Debating the resurrection
I was dismayed to read Dr John Frederick’s feature in the previous Journey (Autumn 2018 edition), especially if this is an example of the approach taken in the biblical education of candidates for the Ministry of the Word.
A literalist approach is taken to the Easter story and this is overlaid with a materialistic interpretation. There are many quite different ways to approach scripture, often the most productive being to look for the spiritual gems it contains in metaphor or story: look for what is hidden within and below the literal narrative and be rewarded with deep spiritual insight and ageless experienced wisdom. After all what makes these ancient texts into widely valued scripture is the depth of wisdom and spiritual experience they embody.
But we also need to acknowledge, as the mainstream churches do, that revelation is progressive: hence we need to learn to use scripture in the context of progressive development of our spiritual understanding and experience in the modern world. Looking at it only in a narrow literalist way will not do that; yet it is vital that our trainee Ministers of the Word are trained to use scripture in a progressive context. Only in this way will their training equip them to remain effective over the whole of their ministry.
For example: why is bodily resurrection, these days so highly questionable, so important? Wouldn’t it be more powerful to suggest that Jesus used his perfected spiritual power to appear in a form most suited to the needs of each individual? And, as his appearance to Mary Magdalene makes clear, they were in part a farewell so his followers could begin to focus on the Holy Spirit within rather than Jesus as a person.
There is such richness in the Easter story. It is a pity to see such an influential leader offer only a version so simplified that most of its spiritual
power is left hidden.
Dr Ken Davidson
Thanks very much for writing a response to the article in Journey on the Resurrection. The reading I take in my article presupposes that the gospels are eyewitness apostolic testimonies to the events and teachings of Jesus.
Thus, in concert with the overwhelming majority of biblical interpreters through the ages, in accordance with the historic creeds of the faith, and in conformity to the Basis of Union, I assert that the bodily physical resurrection of Jesus Christ is an indispensable component of the one, holy, catholic, and apostolic faith. Still, if a student were to disagree with me on this or any theological point, they would always be respected, they would always have a voice in my class, and they would never be penalised for holding a different view.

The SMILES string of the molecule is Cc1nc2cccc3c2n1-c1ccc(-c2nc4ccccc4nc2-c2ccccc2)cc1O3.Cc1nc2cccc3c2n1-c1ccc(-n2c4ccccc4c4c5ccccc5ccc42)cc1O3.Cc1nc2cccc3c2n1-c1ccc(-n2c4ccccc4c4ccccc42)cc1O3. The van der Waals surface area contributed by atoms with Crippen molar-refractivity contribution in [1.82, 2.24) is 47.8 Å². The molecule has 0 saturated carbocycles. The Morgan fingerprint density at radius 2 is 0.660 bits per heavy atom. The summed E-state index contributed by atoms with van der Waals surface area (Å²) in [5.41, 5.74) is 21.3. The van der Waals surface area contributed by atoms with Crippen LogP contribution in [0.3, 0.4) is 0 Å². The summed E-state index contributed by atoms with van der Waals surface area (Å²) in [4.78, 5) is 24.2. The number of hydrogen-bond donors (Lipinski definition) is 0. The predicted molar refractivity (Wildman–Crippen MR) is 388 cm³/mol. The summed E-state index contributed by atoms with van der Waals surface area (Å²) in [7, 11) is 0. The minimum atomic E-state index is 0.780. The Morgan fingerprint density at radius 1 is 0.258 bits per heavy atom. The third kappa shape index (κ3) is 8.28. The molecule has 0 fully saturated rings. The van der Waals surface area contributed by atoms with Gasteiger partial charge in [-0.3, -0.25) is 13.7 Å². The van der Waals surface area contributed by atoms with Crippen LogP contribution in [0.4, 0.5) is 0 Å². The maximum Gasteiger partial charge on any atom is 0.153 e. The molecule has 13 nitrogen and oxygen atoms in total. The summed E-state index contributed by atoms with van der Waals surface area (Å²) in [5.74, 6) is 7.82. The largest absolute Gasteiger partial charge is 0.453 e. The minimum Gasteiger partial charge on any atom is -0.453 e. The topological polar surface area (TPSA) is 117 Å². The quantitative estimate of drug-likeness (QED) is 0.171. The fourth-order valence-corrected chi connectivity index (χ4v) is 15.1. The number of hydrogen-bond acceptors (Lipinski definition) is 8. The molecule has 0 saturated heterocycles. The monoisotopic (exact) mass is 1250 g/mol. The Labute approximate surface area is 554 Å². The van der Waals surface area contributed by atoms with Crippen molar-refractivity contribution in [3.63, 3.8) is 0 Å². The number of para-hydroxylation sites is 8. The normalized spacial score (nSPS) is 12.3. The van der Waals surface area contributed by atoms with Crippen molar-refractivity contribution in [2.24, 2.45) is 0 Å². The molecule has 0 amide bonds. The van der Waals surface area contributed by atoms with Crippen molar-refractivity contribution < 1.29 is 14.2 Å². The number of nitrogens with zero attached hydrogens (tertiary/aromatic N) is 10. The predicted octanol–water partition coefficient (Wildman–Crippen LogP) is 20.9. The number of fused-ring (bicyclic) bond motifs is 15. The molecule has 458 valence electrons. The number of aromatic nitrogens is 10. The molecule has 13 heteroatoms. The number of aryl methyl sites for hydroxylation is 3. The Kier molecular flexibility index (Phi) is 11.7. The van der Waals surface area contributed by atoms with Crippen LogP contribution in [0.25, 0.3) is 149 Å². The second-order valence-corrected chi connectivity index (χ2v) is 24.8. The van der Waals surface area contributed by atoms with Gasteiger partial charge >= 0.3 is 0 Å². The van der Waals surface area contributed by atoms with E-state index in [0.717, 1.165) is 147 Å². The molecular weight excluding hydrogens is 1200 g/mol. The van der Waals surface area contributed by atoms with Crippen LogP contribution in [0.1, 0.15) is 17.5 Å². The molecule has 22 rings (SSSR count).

It is too simplistic to label my approach “literalist” or “narrow”. Such a charge reveals something more deeply problematic in your own response, namely, that for you to be “progressive” means that scripture should never be taken literally, even if the genre calls for a literal interpretation! In truth—the Word of God presents itself in a variety of genres in the biblical text. These include poems, parables, letters, historical narratives, and apocalyptic literature (like the Book of Revelation).
Some of these literary forms present literal and propositional content, and some do not. In approaching a text, one must reckon with the text’s genre in order to rightly interpret the text.
Dr Davidson is concerned that by actually believing in the bodily resurrection of Jesus we somehow lose “the richness in the Easter story.”
Yet, I would assert that there is nothing “rich” about a dead, defeated saviour in a tomb apart from the victory and vindication of the resurrection.
Rather, the good news of the gospel lies in the supernatural power of God to defeat death through the physical death and resurrection of his son, Jesus Christ. God’s power is evidenced by the stone rolled away from the empty tomb, not under an ahistorical, imaginary “spiritual gem” of our own creation.
Dr John Frederick
Lecturer in New Testament, Trinity College Queensland
Travel planning for 2020
Your article “Walking in the footsteps of Christ” (Autumn 2018 edition) was a fascinating insight into faith based travel, and Rev Dr Rob McFarlane’s four categories of travel was a useful way of thinking about the type of experience people are looking for.
In the category of worship based pilgrimage, it may be interesting to note that in 2020, the 42nd Oberammergau Passion Play will be on in the small German town. It only happens every ten years, and lots of tour operators, including Cross Country Tours, the family owned business where I work, are taking bookings now for this bucket list experience. The history of the passion play is fascinating, dating back to 1633 when the villagers bargained with God to spare their village from the Black Plague, in return vowing to perform the passion play every ten years. It involves more than 2000 people who live in the town.